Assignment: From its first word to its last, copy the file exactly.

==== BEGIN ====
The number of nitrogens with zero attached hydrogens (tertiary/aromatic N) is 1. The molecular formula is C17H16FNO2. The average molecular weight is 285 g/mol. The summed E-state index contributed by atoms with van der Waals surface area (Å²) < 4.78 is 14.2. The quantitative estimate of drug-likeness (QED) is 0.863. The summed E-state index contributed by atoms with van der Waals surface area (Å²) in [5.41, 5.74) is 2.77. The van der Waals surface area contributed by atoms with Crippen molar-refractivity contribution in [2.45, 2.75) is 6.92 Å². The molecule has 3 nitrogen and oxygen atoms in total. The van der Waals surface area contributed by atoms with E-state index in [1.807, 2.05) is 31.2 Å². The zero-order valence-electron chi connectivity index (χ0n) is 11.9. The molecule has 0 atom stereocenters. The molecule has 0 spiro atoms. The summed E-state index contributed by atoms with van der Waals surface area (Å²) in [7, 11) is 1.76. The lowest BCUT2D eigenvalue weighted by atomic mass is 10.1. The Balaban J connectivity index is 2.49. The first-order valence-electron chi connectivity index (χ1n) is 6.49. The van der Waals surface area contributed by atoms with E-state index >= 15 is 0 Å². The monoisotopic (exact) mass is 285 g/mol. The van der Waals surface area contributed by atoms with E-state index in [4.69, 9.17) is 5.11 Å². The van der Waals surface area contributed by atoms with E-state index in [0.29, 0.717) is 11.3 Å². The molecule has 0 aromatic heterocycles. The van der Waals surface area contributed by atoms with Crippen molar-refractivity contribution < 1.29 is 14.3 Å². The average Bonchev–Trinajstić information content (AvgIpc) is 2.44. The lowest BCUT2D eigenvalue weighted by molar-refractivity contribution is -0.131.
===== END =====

The number of nitrogens with zero attached hydrogens (tertiary/aromatic N) is 1. The molecular formula is C17H16FNO2. The average molecular weight is 285 g/mol. The summed E-state index contributed by atoms with van der Waals surface area (Å²) < 4.78 is 14.2. The quantitative estimate of drug-likeness (QED) is 0.863. The summed E-state index contributed by atoms with van der Waals surface area (Å²) in [5.41, 5.74) is 2.77. The van der Waals surface area contributed by atoms with Crippen molar-refractivity contribution in [2.45, 2.75) is 6.92 Å². The molecule has 3 nitrogen and oxygen atoms in total. The van der Waals surface area contributed by atoms with E-state index in [1.807, 2.05) is 31.2 Å². The zero-order valence-electron chi connectivity index (χ0n) is 11.9. The molecule has 0 atom stereocenters. The molecule has 0 spiro atoms. The summed E-state index contributed by atoms with van der Waals surface area (Å²) in [7, 11) is 1.76. The lowest BCUT2D eigenvalue weighted by atomic mass is 10.1. The Balaban J connectivity index is 2.49. The first-order valence-electron chi connectivity index (χ1n) is 6.49. The van der Waals surface area contributed by atoms with E-state index >= 15 is 0 Å². The monoisotopic (exact) mass is 285 g/mol. The van der Waals surface area contributed by atoms with E-state index in [4.69, 9.17) is 5.11 Å². The van der Waals surface area contributed by atoms with E-state index in [0.29, 0.717) is 11.3 Å². The molecule has 0 aromatic heterocycles. The van der Waals surface area contributed by atoms with Crippen molar-refractivity contribution < 1.29 is 14.3 Å². The average Bonchev–Trinajstić information content (AvgIpc) is 2.44. The lowest BCUT2D eigenvalue weighted by molar-refractivity contribution is -0.131.